Warm weather has caused the price of lamb to tumble below the five-year average for the first time since May 2017, despite the number of animals going through markets being down by almost a fifth on the same week last year.
Over the past six weeks, the liveweight SQQ, an average of the price paid for fat lambs between 25.5kg and 45.5kg, has fallen 73.75p.
While prices normally slide at this time of year as supplies head towards their autumn seasonal glut, the fall is double the amount seen at the time last year despite reduced supply.
The drop is being attributed to lack of demand, coupled with an increase in either under-finished or over-finished animals coming forward.
Prices slid by 19p/kg in the week ending 11 July, taking the GB liveweight new season SQQ to 186p/kg which is 25p/kg lower than a year ago and 8p/kg under the five-year average.
Deadweight prices have also fallen sharply, declining by almost 34p/kg in the week ending 7 July to 462p/kg.
Auction market throughput for the week ending 11 July totalled 93,000 head, about 1,000 head more than in the previous week, but still 21,000 head or 18% below the same week last year.
AHDB said the hot weather was stifling demand for lamb, with consumers buying more beef as they enjoy the barbecue weather.
The dry and hot weather was having a significant effect on grass growth and some producers were struggling to meet grazing requirements, so lambs were coming forward under-finished, affecting the killing-out percentage and putting pressure on SQQ prices.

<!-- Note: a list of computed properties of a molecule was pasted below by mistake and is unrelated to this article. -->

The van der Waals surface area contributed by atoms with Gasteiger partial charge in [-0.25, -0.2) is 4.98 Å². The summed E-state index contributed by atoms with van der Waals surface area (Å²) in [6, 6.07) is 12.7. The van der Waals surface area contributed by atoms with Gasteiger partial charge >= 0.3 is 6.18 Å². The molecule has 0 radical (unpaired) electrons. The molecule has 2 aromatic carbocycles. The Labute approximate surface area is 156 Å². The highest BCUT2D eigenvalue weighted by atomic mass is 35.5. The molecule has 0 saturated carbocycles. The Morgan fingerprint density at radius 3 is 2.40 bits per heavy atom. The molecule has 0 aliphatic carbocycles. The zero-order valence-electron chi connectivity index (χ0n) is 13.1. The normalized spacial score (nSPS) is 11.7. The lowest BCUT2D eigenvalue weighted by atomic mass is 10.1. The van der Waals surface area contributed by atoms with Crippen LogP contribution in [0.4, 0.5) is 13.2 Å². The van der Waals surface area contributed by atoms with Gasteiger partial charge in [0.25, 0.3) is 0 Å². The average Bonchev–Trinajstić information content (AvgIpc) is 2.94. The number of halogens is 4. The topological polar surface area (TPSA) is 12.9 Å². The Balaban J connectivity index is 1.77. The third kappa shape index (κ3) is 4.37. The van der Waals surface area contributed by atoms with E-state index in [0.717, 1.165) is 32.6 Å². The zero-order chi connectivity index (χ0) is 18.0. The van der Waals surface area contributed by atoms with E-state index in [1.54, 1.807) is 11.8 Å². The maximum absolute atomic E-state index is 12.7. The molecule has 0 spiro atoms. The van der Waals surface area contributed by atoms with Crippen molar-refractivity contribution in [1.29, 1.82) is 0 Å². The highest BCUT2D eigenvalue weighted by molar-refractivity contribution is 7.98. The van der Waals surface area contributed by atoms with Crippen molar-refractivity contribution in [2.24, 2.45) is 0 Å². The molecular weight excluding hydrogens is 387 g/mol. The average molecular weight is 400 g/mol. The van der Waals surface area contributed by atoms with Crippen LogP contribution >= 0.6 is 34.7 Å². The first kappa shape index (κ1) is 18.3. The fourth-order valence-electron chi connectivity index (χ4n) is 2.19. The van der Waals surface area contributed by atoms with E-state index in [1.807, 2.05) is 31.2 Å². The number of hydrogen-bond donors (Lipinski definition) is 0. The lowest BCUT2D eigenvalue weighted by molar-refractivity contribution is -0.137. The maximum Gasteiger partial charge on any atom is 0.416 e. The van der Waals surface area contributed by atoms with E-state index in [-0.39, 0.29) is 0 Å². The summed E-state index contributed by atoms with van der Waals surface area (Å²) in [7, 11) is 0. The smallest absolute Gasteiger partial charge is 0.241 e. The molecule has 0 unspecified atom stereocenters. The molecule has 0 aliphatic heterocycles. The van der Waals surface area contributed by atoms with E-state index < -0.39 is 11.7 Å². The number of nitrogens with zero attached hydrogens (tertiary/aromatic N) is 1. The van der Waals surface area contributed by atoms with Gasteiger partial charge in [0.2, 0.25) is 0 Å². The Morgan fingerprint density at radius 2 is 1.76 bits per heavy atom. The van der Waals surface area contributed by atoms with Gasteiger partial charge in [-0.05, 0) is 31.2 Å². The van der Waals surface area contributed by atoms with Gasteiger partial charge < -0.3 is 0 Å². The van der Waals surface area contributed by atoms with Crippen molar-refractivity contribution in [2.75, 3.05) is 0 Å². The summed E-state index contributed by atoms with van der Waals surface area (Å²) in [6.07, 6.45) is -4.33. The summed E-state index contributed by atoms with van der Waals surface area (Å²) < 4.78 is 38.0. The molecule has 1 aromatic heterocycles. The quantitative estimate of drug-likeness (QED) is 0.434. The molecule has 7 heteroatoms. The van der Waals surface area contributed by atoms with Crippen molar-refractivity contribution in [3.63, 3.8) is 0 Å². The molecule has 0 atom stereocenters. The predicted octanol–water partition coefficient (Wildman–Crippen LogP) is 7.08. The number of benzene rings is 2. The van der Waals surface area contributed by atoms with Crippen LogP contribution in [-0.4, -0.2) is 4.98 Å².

Alternatively, producers were feeding lambs concentrate in order to compensate for the price losses with weight, but some were ending up overfat as a result.
In June 2018, 16% of lambs marketed were above the SQQ weight bands and there has been a lack of lambs in the medium weight band.
Auction mart reports show that it is the medium to heavier lambs that are achieving the best average prices per kilo, with leaner types harder to place.
AHDB analyst Rebecca Oborne said the outlook was very weather-dependent.
“If lambs continue to come forwards under-finished prices are likely to face further pressure,” she said.
“If grass growth picks up, then a larger number may begin to appear in a few weeks which could equally support prices if meeting market demands with the better grazing conditions, but could put prices under pressure with the higher numbers.”
The decline in prices may also be linked to a rise imports. Industry reports and New Zealand trade data suggest a significant quantity of frozen sheep meat is likely to have arrived in the UK in June, although official UK trade data for June is not available for at least another month.